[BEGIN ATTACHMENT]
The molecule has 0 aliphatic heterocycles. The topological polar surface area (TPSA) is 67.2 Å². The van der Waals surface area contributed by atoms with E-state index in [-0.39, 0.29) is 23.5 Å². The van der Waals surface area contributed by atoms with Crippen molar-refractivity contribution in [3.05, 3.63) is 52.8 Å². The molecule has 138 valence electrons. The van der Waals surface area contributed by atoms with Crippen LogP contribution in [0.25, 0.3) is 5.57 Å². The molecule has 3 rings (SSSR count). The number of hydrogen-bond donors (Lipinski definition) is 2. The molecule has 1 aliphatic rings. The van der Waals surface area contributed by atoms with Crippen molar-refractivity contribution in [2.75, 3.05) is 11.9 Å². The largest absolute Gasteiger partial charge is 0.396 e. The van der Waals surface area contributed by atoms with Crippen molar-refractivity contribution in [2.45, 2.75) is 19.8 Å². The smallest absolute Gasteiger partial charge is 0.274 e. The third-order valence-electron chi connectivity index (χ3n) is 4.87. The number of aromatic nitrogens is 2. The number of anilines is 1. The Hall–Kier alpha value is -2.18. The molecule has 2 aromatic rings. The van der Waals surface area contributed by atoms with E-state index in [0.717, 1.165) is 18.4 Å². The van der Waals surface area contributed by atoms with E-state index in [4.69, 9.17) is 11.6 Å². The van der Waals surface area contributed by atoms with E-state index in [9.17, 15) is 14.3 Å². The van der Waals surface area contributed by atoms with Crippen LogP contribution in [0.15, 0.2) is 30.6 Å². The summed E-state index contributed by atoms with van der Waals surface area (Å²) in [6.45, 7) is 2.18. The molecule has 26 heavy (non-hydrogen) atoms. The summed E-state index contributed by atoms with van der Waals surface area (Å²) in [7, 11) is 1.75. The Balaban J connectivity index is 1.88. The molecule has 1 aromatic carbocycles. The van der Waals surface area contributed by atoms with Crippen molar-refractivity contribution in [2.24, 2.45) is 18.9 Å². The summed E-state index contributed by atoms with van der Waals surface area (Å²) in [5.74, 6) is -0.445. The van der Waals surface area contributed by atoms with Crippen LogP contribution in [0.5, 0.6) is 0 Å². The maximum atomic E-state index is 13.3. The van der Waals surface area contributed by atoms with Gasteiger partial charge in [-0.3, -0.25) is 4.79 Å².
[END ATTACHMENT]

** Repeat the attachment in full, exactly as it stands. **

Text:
The molecule has 0 aliphatic heterocycles. The topological polar surface area (TPSA) is 67.2 Å². The van der Waals surface area contributed by atoms with E-state index in [-0.39, 0.29) is 23.5 Å². The van der Waals surface area contributed by atoms with Crippen molar-refractivity contribution in [3.05, 3.63) is 52.8 Å². The molecule has 138 valence electrons. The van der Waals surface area contributed by atoms with Crippen LogP contribution in [0.25, 0.3) is 5.57 Å². The molecule has 3 rings (SSSR count). The number of hydrogen-bond donors (Lipinski definition) is 2. The molecule has 1 aliphatic rings. The van der Waals surface area contributed by atoms with Crippen molar-refractivity contribution in [2.75, 3.05) is 11.9 Å². The largest absolute Gasteiger partial charge is 0.396 e. The van der Waals surface area contributed by atoms with Crippen molar-refractivity contribution in [2.45, 2.75) is 19.8 Å². The smallest absolute Gasteiger partial charge is 0.274 e. The third-order valence-electron chi connectivity index (χ3n) is 4.87. The number of aromatic nitrogens is 2. The number of anilines is 1. The Hall–Kier alpha value is -2.18. The molecule has 2 aromatic rings. The van der Waals surface area contributed by atoms with E-state index in [0.717, 1.165) is 18.4 Å². The van der Waals surface area contributed by atoms with E-state index in [4.69, 9.17) is 11.6 Å². The van der Waals surface area contributed by atoms with E-state index in [9.17, 15) is 14.3 Å². The van der Waals surface area contributed by atoms with Crippen LogP contribution in [0.15, 0.2) is 30.6 Å². The summed E-state index contributed by atoms with van der Waals surface area (Å²) in [6.45, 7) is 2.18. The molecule has 26 heavy (non-hydrogen) atoms. The summed E-state index contributed by atoms with van der Waals surface area (Å²) in [7, 11) is 1.75. The Balaban J connectivity index is 1.88. The molecule has 1 aromatic carbocycles. The van der Waals surface area contributed by atoms with Crippen molar-refractivity contribution in [2.24, 2.45) is 18.9 Å². The summed E-state index contributed by atoms with van der Waals surface area (Å²) in [5.74, 6) is -0.445. The van der Waals surface area contributed by atoms with Crippen LogP contribution in [0.5, 0.6) is 0 Å². The maximum atomic E-state index is 13.3. The van der Waals surface area contributed by atoms with Gasteiger partial charge in [-0.3, -0.25) is 4.79 Å².